23 May, 2018 - 19:05 0 Views


23 May 2018


Deputy Finance Minister Terence Mukupe on Monday spoke about the conditions that led to the increase in the price of fuel in the country during an interview with Star FM’s Phathisani Sibanda on the station’s 326 express show.

In the interview, he made it clear that the price of fuel in the country is too high and attributed this to unfair duties charged on the precious liquid.

“Firstly I think President (Emmerson) Mnangagwa was clear, he said that he wants the price of fuel to come down. That’s why the first think he did was to reduce taxes on fuel. But the issue is right now you buy fuel at about 55 cents in Mozambique. Then duties are almost another 50 cents; so we are putting taxes and duties that are almost another 100 percent,” he said.

He stressed that reducing the price of fuel is a gradual process which government was willing to undertake.

“We are responsible for that (duty imposed on fuel) as Ministry of Finance but almost 60 percent of our money in the budget is funded by duties that we get from fuel. But if we cut those duties overnight to just say, from 50 cents we are cutting to 30 cents, the 20 cents we would have removed has to come from somewhere. That is why the President said it has to be a gradual decrease, a gradual decline where we must look and make sure our industry is now pumping. There are only about 30 percent of companies paying their taxes. We must increase the companies paying taxes and reduce the price of fuel.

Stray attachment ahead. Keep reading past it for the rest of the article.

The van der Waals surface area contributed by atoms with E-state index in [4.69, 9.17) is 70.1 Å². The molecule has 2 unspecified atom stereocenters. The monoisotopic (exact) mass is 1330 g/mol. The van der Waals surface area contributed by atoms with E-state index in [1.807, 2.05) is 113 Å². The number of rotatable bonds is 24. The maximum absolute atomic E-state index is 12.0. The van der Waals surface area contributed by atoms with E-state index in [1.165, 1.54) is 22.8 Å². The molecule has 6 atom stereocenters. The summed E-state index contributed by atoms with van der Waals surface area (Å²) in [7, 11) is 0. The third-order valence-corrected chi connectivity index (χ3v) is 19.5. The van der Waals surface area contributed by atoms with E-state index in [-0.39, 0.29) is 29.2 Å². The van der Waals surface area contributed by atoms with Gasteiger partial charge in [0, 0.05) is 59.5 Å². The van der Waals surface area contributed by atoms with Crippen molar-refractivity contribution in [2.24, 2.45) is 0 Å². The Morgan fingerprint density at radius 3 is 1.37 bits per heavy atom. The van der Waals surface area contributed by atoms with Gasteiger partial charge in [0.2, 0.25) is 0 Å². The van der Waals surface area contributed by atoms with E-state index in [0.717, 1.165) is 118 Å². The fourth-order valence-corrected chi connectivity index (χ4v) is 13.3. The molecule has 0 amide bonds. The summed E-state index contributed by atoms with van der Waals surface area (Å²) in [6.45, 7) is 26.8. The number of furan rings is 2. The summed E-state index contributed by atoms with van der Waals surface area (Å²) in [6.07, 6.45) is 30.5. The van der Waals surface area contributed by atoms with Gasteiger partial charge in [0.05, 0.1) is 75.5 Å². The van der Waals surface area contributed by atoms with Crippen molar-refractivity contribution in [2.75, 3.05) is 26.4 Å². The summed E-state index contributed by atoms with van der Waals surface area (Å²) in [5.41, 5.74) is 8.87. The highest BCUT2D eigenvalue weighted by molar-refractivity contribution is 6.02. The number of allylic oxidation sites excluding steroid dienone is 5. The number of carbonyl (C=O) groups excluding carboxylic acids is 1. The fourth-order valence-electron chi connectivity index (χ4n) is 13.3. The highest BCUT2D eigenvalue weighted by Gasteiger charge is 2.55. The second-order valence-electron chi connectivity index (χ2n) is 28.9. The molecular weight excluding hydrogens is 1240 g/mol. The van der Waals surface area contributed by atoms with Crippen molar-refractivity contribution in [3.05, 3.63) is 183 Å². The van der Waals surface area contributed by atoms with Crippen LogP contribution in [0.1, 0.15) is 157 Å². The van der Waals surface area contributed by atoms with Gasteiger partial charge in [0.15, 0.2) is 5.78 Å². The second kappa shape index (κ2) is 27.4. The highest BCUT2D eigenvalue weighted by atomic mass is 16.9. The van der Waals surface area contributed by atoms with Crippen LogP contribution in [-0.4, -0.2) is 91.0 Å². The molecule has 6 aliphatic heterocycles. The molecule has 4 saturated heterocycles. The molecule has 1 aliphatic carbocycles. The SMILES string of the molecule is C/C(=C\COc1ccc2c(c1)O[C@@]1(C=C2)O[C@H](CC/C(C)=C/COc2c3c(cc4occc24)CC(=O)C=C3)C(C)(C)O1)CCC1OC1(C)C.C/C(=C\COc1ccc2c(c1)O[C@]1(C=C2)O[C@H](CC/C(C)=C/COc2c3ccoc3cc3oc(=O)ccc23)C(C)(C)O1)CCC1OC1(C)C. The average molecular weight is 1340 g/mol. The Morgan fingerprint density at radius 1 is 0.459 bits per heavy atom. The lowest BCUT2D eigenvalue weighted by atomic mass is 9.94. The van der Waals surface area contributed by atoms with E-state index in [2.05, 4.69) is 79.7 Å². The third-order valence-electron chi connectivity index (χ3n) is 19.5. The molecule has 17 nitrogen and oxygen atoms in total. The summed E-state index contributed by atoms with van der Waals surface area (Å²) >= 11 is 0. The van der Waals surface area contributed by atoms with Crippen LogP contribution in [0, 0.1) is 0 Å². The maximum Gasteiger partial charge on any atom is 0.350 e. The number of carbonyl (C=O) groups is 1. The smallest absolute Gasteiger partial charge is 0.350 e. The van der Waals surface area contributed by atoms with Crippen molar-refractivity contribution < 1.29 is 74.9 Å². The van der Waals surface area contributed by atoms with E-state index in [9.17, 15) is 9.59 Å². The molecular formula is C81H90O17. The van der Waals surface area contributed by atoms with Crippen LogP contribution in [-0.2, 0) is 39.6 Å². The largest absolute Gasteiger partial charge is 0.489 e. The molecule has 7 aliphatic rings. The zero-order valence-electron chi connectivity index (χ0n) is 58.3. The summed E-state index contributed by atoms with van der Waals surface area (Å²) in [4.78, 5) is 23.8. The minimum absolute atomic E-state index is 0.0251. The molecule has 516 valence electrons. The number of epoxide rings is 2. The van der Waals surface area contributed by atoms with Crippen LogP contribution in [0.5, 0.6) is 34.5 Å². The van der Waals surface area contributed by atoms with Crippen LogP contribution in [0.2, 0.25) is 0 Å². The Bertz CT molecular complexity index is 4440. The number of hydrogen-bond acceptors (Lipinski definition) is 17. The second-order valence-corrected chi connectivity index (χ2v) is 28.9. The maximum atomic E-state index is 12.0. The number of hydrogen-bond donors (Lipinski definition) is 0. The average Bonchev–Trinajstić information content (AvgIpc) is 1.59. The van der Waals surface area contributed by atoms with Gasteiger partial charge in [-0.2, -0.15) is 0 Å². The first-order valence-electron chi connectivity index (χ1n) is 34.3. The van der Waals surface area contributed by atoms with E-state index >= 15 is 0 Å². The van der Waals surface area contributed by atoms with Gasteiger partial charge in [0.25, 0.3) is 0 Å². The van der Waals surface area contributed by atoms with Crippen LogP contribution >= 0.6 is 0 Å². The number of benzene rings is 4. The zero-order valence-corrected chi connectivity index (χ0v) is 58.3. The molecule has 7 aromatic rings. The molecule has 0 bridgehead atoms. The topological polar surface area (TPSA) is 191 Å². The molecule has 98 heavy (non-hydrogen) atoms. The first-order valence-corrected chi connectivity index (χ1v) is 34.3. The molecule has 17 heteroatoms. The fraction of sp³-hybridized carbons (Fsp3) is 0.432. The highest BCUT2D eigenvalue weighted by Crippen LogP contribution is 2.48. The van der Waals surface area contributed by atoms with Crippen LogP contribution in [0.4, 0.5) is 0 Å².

“The increase in the price of fuel, was caused by a respective increment in the price of fuel at the port. You saw what happened in Iran, they are now under sanctions from America so Opec (Organization of the Petroleum Exporting Countries) reduced production so the price of fuel shot up and so did the price in Mozambique thereby affecting prices in Zimbabwe.”

Hon. Mukupe said plans must be put in place for the country to stop suffering from every change in global fuel price.

“We are affected by what happens in the global price of fuel but what we must do is have a reserve fund which we can dip into should prices fluctuate so we can maintain stability so that we are not affected by every little global price fluctuation.

“So we must start by fixing that so that there are strategic reserves for some of those line items. We must keep such funds aside so that we normalize prices even when there are fluctuations.”

The price of petrol has gone from as low as US$1.31 to US$1.41 over the last few weeks and the scarce availability of the commodity over the past few days has led to queues and panic from most motorists.


. . . Motorists appeal to fuel suppliers

MOTORISTS felt robbed by fuel suppliers accusing them of creating artificial shortages.

One of the motorists who spoke to H-Metro at a service station along Glenara Road in the light industries told H-Metro that Government must deal with fuel suppliers.
“I have been roaming around searching for fuel and most of the service stations are saying they are running short of fuel.